Not HD: The device is only partly a video playback device, so it does not bother me that it is not a true HD device. With the memory it has you won't be loading much HD content on it anyway. And remember, most HD content is pretty heavily compressed even though it is at a high pixel resolution. True HD content would suck up more memory than you can shake a stick at. Blu-Ray movies are on a 50 GB disc... for 1 movie. The screen size and resolution should be very good for web surfing, though some sites might be pinched by the 1024 width. With finger scrolling it will be easier to navigate for width and height  than it would with a mouse and small scroll bars. Just touch the page and move it around... or pinch the screen to scale it quickly. HD is not an issue for the intended use of this device.

No Stylus: This was the number one thing I wanted on this device. But I understand why it is not included. This is a consumer electronics device aimed at the iPhone and iPod Touch crowd. Those people don't care about a stylus. They like using their finger to control their current devices plus like Steve Jobs said, "75 million people already know how to use the iPad." He is right. That does not mean I don't hope that they do add stylus support and Photoshop creates an iPad version of its software for us photographers and artists.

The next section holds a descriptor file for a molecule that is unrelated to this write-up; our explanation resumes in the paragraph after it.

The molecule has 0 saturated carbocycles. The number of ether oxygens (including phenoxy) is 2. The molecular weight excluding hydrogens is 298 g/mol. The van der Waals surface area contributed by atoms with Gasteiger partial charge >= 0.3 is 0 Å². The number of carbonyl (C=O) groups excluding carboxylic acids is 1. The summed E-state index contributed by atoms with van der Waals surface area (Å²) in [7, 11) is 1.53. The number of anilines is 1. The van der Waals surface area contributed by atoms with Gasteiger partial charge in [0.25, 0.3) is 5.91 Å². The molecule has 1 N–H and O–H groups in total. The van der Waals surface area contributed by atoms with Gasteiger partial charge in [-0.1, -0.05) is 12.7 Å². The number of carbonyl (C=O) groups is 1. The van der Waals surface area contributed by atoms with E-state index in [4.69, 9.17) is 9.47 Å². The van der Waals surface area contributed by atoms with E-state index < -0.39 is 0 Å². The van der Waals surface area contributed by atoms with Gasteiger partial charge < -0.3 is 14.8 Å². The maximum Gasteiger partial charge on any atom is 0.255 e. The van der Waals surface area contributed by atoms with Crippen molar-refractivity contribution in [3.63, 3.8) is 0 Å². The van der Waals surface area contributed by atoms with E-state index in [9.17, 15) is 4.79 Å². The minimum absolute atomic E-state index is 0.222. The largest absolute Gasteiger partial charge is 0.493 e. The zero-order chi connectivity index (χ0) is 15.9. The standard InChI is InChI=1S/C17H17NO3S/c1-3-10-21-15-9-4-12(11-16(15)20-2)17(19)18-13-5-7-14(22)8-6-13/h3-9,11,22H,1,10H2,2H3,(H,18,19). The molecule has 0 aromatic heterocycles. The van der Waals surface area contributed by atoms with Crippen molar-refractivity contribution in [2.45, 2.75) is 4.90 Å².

No Mac OS X: Since this device had to run all the apps in the App Store it is reasonable that it uses the iPhone OS and not OS X. If it ran OS X it would have to be powerful enough to run all OS X software... like Photoshop, Aperture, Final Cut, etc. This is a consumer device designed to appeal to the masses, not photographers/videographers/designers/artists. It does not need OS X to do that. People get their apps, and developers can tweak their apps to work better on the big screen.